## Development of QL questionnaires

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Some of the first attempts at measuring QL were LASAs (Linear Analogue Self-assessment Scales) (Fig. 6.6) [51,52].

Pain

No pain Worst pain imaginable

Fig. 6.6 A Linear Analogue Self-assessment Scale (LASA).

On a LASA the patient indicates their current status by putting a mark on the 10-cm horizontal scale (when these scales were drawn vertically they were known as thermometers). The position of the mark is then measured and scored on a 0-100 scale. Advantages of LASAs are that they avoid the necessity to describe categories and that because a large range of scores is obtained, they may be more sensitive than limited answer scales in reflecting within-patient changes [53].

However, the disadvantages are that patients find them difficult to complete because of their unfamiliarity, scoring is time-consuming and scores maybe difficult to interpret. For example, what does a score of seventy-five actually represent? The same point on the scale may represent very different things to different patients, and thus they are not appropriate in situations where a range of states is possible, for example acute severe nausea and chronic mild nausea.

Because of these problems, the next step from LASAs was to divide the LASA line into categories (Fig. 6.7).

Pain

No pain a little some moderate Worst pain imaginable

### Fig. 6.7 A LASA scale with categories.

The splitting of the 10-cm line into suggested categories was an attempt to standardize patients' recordings but again interpreting a score of, say, seventy-five is difficult unless it is simply categorized as 'moderate.' The natural extension from this was simply to give the patient a limited choice of answers.

In 1932, Renis Likert invented a measurement method, called the Likert Scales, which were used in attitude surveys. They allowed answers that ranged from 'strongly agree' to 'strongly disagree.' The vast majority of 'standard' QL questionnaires now use these Likert scales (where patients are given a list of answers and tick the one most appropriate to them). Thus, in response to questions about their symptoms, or levels of functioning or psychological distress, patients tick a box indicating, usually, the equivalent of nil, mild, moderate or severe (Fig. 6.8). Although a word like 'moderate' will still mean different things to different people it is still easier to understand and report than a score. For example, it is much more understandable to say 20 per cent of patients had severe nausea, than 20 per cent of patients had a nausea score of >80 per cent.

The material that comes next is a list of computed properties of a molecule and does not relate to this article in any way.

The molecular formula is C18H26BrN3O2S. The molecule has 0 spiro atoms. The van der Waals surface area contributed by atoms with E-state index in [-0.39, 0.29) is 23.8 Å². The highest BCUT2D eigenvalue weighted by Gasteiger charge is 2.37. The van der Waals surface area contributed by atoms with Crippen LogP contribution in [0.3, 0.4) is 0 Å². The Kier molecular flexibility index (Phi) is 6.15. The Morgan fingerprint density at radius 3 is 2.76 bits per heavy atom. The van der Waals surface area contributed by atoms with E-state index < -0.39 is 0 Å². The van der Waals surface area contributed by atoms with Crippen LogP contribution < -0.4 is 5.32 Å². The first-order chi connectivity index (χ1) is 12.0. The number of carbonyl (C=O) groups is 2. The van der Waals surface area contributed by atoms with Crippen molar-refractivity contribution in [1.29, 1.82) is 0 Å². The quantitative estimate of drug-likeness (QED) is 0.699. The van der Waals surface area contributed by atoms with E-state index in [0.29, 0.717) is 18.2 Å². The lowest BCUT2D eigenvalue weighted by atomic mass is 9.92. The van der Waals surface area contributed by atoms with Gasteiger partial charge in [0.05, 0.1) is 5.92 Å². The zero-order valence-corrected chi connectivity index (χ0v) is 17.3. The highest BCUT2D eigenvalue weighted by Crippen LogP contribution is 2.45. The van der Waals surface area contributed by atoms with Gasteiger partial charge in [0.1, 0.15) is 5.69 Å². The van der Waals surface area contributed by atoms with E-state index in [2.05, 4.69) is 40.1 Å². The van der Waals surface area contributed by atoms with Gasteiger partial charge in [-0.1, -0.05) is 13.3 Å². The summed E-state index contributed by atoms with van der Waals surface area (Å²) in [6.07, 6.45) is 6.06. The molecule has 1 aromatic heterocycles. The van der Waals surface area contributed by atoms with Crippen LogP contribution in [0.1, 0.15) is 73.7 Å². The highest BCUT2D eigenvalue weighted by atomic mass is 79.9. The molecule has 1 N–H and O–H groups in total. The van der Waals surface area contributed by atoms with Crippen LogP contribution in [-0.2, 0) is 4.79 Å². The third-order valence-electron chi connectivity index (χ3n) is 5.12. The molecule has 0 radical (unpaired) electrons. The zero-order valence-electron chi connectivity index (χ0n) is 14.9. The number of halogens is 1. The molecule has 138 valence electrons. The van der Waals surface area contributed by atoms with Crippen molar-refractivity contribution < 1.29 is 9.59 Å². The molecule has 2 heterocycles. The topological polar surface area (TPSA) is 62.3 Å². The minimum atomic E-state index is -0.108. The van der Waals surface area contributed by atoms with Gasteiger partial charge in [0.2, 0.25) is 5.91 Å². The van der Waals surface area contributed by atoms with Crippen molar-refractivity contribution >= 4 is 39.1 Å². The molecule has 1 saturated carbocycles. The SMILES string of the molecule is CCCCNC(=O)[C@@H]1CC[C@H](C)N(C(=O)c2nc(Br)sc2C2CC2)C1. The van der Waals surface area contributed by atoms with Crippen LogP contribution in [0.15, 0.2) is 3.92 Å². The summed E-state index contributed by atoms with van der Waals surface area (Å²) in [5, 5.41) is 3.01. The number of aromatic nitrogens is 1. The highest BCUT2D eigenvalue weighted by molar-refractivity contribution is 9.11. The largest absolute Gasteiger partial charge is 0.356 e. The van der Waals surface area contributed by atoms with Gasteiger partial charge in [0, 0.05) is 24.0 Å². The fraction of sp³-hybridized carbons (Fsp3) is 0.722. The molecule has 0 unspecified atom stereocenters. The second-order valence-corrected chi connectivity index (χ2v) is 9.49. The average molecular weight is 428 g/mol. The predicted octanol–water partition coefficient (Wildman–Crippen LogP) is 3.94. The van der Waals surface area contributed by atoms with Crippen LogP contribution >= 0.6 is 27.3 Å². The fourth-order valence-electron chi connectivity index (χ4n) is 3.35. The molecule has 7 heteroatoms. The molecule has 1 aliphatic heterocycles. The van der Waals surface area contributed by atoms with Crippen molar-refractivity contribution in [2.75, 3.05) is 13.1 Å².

Pain None A little Moderate Severe

### Fig. 6.8 A Likert scale.

When QL is being assessed and compared over a relatively long period, questionnaires can be administered at specific timepoints, often several weeks or months apart. However,

CONFIDENTIAL

Patient Diary Card

Name

Hospital Number

Doctor in Charge

Next appointment:

Date

Time

Please remember to bring this card with you at your next appointment.

If you can't keep your next appointment then continue to use the spare card, if you have one, and if possible post your completed card to us.

This column to be completed once only, before any treatment starts

Date:

Vomiting

Cough

Coughing up blood .

Chest pain

### Shortness of breath . Difficulty swallowing

INSTRUCTIONS Please complete every evening after your last meal, even when you are in hospital, by writing the number of your answer in the appropriate box as follows:

Week 1

Mon ue

INSTRUCTIONS Please complete every evening after your last meal, even when you are in hospital, by writing the number of your answer in the appropriate box as follows:

 Please give details of any other health problems here:

Week 1

Mon ue

on occasions such a schedule of administration will be inappropriate if, for instance, information is required on acute side effects, such as the duration of nausea and vomiting immediately following chemotherapy. To deal with this scenario, daily diary cards have been used to record symptoms that change quickly over time (Fig. 6.9).

The daily diary card (DDC) grew out of the idea that, in chemotherapy for lung cancer, it was felt that the main side effects were known but not their duration or the pattern of severity. Thus, the daily diary card was developed based on previous work in other conditions, such as the assessment of night cough in asthma patients and vaginal bleeding patterns. As patients complete the card each evening it was considered imperative to keep the number of questions to a minimum and for practical reasons to use a four or five point categorical scale. In the first MRC trial to use DDCs the consensus opinion was that the questions should address overall QL, a functional measure (physical activity), the main expected side-effect (nausea and vomiting) and two psychological items (mood and anxiety). These questions were changed in subsequent MRC trials depending on the research question.

Although the psychometric properties of the daily diary card have never been formally assessed, Fayers [54] argues that the data generated by its extensive use can be shown to be sensitive, valid and reliable.

The advantage of a daily diary card is that transient changes, such as nausea and vomiting after chemotherapy, or dysphagia after thoracic radiotherapy, can be monitored in detail. However, the disadvantages are that only a few questions can be asked, patient compliance is difficult to control and patients seem to lose interest very quickly. In addition, concern has been expressed that patients looking back at their history over three or four weeks may find it upsetting if they see themselves deteriorating.